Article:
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If licences are revoked, Centerra will seek huge compensation through arbitration

25th of 7, 2018
On 7 June, the court trying the case between Save Noyon Mountain NGO and the Cadastral Section of Mineral Resources and Petroleum Authority of Mongolia (MRPAM) finally gave its ruling in favour of the NGO, after no fewer than 36 suspensions of hearing over some two years. The dispute was on whether four licences now held by Centerra Gold related to the Gatsuurt project had been granted in breach of the law. The company was not a party in the case, but the judgement orders MRPAM to revoke four licences issued to it. There is no information on whether MRPAM intends to appeal against the decision, but if it does not, the only way Centerra can hope to get the licences back is by going for international arbitration, as  Khan Resources of Canada did successfully, forcing the government to pay a large compensation. B.Tugsbilegt finds out from B.Baatarsaikhan, lawyer for Centerra Gold Mongolia, what the company’s plans are.




Was the Administrative Court decision unexpected for you?
We have not yet received the full text of the decision (The interview was taken on June 21: Editor) so we do not know what legal logic the judge followed, but speaking as a lawyer, I had not expected the decision. Surprisingly, in court, the judge asked only the plaintiff some questions, but did not allow any proper argument from any of the parties, including the NGO.

What happens next?
The media is saying the ruling spells the end of the Gatsuurt project but that is rather premature. There can be an appeal against this judgement, and what a higher court then decides can be reviewed by the Supreme Court. But it is very important to remember that Centerra Gold Mongolia is not a party in the dispute, which is between MRPAM as respondent and Save Noyon Mountain NGO as complainant. We are only a third party as the owner of the licences whose issuance is in contention, and I want to say again that Centerra Gold did not lose at the court.

What was the case Save Noyon Mountain NGO made?
You must first know how their case progressed. In 2016 the NGO petitioned the court to revoke two licences, Nos.372A and 431A. Even before disposal of their prayer, they wanted two more licences, Nos 5082A and 10810A, to be cancelled. Then there was a fresh complaint, in which they combined the earlier complaints. In this they claimed annulment of Licence Nos 372, 431 and 5082, all approved through Order No. 842 of the head of the Cadastral Section at MRPAM on 28 June, 2004, as also of Licence No 10810 approved through the same official’s Order No. 1470 on 3 November, 2005.  All four licences were then in the name of Centerra Gold Mongolia.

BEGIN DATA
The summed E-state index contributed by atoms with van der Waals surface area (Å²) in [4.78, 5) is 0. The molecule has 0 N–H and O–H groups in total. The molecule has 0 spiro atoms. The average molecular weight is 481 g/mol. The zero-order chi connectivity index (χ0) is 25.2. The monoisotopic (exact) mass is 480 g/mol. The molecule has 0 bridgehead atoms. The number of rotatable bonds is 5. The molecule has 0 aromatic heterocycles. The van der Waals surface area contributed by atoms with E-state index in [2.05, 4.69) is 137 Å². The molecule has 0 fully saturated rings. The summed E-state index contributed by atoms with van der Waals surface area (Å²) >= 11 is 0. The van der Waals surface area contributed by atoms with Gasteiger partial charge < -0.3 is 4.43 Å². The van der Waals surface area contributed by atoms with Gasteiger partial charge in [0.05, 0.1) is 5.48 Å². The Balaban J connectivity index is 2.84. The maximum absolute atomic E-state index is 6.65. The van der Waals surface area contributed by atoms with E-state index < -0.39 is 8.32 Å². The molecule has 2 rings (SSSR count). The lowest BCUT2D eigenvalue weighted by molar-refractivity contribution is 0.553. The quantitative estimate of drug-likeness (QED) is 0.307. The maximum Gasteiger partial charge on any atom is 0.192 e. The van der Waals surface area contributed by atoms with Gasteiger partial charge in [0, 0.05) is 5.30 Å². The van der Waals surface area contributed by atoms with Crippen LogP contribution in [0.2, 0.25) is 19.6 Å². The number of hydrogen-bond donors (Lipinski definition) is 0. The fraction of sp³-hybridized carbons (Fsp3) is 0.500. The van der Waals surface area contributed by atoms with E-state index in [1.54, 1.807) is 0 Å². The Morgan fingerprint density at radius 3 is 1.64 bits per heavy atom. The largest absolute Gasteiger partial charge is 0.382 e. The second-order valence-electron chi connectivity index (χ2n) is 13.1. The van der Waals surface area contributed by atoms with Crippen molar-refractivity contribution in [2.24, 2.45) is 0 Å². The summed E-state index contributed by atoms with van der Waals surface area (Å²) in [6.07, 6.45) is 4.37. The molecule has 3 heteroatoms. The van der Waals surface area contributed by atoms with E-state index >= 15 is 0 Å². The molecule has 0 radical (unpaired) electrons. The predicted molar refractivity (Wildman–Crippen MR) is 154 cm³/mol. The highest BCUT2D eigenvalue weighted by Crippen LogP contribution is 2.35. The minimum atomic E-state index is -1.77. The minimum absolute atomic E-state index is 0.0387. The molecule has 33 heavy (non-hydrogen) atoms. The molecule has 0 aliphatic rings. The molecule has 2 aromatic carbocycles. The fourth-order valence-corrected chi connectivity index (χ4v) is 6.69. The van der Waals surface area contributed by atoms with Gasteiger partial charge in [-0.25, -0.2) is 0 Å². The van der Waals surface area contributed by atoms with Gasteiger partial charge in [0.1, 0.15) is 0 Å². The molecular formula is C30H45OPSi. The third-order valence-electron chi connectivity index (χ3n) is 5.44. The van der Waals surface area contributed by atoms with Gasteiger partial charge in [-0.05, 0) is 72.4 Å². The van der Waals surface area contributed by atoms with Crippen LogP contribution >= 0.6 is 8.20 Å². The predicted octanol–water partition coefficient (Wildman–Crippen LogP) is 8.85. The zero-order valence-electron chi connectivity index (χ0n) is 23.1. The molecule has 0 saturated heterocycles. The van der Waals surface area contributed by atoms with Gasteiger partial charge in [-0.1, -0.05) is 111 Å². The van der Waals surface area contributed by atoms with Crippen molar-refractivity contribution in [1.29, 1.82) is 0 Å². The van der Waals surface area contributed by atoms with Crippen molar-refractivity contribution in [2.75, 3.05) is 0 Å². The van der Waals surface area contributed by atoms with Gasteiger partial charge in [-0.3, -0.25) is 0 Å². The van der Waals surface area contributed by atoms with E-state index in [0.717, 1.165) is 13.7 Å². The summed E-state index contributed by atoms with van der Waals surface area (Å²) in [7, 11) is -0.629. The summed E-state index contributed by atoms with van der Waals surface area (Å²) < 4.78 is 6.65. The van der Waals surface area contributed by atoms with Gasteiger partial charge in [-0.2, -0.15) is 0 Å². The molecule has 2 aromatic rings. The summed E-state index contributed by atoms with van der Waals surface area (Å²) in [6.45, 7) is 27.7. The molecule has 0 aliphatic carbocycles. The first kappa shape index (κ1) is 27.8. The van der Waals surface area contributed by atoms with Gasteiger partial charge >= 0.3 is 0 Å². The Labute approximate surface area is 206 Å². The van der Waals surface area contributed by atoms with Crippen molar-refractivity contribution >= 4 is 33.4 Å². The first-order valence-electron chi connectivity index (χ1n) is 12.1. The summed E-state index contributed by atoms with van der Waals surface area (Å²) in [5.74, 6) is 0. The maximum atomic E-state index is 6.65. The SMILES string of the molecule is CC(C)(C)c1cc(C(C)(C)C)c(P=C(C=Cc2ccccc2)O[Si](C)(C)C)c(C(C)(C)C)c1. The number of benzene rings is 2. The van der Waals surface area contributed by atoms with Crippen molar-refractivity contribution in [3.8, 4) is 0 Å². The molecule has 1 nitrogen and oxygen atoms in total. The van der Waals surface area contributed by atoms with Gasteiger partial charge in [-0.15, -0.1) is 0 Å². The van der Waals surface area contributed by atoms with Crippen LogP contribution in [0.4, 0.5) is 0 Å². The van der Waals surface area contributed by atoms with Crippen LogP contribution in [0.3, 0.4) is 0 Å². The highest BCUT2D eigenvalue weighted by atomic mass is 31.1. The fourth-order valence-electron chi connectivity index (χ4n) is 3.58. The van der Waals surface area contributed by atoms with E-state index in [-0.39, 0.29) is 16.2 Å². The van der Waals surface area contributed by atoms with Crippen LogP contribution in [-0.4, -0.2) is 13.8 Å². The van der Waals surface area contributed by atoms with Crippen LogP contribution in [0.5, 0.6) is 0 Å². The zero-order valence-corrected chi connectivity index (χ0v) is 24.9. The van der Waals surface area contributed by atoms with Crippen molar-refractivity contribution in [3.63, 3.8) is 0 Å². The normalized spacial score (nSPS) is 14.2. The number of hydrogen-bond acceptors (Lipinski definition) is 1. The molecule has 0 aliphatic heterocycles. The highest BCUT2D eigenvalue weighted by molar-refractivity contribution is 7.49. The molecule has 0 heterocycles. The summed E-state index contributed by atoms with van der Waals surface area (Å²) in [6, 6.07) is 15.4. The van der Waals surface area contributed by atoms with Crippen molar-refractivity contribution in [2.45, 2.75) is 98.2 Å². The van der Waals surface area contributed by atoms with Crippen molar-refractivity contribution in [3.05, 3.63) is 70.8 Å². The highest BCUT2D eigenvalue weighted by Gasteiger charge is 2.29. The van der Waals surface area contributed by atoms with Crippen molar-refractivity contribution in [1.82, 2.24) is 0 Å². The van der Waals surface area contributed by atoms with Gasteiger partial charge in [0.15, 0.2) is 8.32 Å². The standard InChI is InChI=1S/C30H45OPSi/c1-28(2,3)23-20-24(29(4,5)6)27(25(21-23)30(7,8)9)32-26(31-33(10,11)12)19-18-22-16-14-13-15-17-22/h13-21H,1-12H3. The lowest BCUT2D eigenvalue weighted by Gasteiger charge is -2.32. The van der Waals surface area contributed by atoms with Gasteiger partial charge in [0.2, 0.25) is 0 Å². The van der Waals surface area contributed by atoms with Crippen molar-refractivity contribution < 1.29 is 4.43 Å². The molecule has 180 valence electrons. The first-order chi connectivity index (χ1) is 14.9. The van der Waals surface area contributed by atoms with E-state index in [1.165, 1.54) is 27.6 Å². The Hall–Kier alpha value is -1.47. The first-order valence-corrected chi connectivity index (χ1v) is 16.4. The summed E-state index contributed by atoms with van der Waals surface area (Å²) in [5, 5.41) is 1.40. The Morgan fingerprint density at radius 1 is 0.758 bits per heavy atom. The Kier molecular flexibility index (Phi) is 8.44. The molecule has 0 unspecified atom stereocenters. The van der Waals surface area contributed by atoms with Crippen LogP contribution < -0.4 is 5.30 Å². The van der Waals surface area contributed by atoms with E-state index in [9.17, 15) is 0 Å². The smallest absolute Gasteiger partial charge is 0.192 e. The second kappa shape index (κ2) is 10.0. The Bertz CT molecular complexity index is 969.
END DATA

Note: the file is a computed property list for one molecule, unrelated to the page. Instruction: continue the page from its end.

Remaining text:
Some time thereafter, they lodged a fresh complaint against the Cadastral Section of MRPAM for having changed the name of the licence-holder company.

This is how this happened. In 2004 Centerra Gold was named here Cameco Gold Mongolia, and this company had applied for and been granted Licence Nos 372, 431 and 5082. That year it changed its name to its present one, Centerra Gold Mongolia LLC, and the licensee’s name was changed accordingly, in a perfectly legal manner.

The company placed the facts before MRPAM and asked for the change, a request that was met by Order No. 842. Licence No. 10810A was issued in 2005, when Centerra Gold Mongolia had come into existence and so the licence was in that name. 

Going even further, and for the record, the first owner of 372A was Gurvan Gol LLC, which received it in 1997, did some extraction work, and then, in 2001, sold the licence to Cascadia, a foreign invested company, which transferred it to Cameco Gold Mongolia. I have already explained how the ownership was changed to Centerra Gold Mongolia. All through these years Centerra has been operating under the terms of the licences and in compliance with the law.